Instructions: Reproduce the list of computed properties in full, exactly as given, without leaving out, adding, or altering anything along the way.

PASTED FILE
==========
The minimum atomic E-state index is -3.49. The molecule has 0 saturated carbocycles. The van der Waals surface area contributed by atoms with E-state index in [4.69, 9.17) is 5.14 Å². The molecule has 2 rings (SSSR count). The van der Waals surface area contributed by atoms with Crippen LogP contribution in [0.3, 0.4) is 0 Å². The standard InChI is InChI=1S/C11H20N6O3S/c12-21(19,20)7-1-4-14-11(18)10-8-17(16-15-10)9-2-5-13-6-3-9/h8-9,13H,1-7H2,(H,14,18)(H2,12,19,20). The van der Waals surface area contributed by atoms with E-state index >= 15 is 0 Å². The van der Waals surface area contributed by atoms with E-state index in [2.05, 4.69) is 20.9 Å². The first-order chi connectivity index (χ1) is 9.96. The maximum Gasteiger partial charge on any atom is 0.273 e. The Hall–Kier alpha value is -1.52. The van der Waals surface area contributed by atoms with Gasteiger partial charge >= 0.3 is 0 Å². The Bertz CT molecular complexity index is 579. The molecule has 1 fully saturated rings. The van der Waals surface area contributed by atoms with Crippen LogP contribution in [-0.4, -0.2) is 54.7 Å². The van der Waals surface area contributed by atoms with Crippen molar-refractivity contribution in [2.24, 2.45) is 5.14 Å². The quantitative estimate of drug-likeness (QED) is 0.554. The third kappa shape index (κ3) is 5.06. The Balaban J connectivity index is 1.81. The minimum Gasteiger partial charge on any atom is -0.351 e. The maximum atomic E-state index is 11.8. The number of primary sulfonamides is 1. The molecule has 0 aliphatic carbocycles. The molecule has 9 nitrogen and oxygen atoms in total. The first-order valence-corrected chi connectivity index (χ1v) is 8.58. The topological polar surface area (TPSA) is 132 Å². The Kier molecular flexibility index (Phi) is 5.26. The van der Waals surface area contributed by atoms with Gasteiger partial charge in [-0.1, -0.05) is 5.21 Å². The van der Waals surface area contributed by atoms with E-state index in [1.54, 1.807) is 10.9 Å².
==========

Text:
The minimum atomic E-state index is -3.49. The molecule has 0 saturated carbocycles. The van der Waals surface area contributed by atoms with E-state index in [4.69, 9.17) is 5.14 Å². The molecule has 2 rings (SSSR count). The van der Waals surface area contributed by atoms with Crippen LogP contribution in [0.3, 0.4) is 0 Å². The standard InChI is InChI=1S/C11H20N6O3S/c12-21(19,20)7-1-4-14-11(18)10-8-17(16-15-10)9-2-5-13-6-3-9/h8-9,13H,1-7H2,(H,14,18)(H2,12,19,20). The van der Waals surface area contributed by atoms with E-state index >= 15 is 0 Å². The van der Waals surface area contributed by atoms with E-state index in [2.05, 4.69) is 20.9 Å². The first-order chi connectivity index (χ1) is 9.96. The maximum Gasteiger partial charge on any atom is 0.273 e. The Hall–Kier alpha value is -1.52. The van der Waals surface area contributed by atoms with Gasteiger partial charge >= 0.3 is 0 Å². The Bertz CT molecular complexity index is 579. The molecule has 1 fully saturated rings. The van der Waals surface area contributed by atoms with Crippen LogP contribution in [-0.4, -0.2) is 54.7 Å². The van der Waals surface area contributed by atoms with Crippen molar-refractivity contribution in [2.24, 2.45) is 5.14 Å². The quantitative estimate of drug-likeness (QED) is 0.554. The third kappa shape index (κ3) is 5.06. The Balaban J connectivity index is 1.81. The minimum Gasteiger partial charge on any atom is -0.351 e. The maximum atomic E-state index is 11.8. The number of primary sulfonamides is 1. The molecule has 0 aliphatic carbocycles. The molecule has 9 nitrogen and oxygen atoms in total. The first-order valence-corrected chi connectivity index (χ1v) is 8.58. The topological polar surface area (TPSA) is 132 Å². The Kier molecular flexibility index (Phi) is 5.26. The van der Waals surface area contributed by atoms with Gasteiger partial charge in [-0.1, -0.05) is 5.21 Å². The van der Waals surface area contributed by atoms with E-state index in [1.54, 1.807) is 10.9 Å².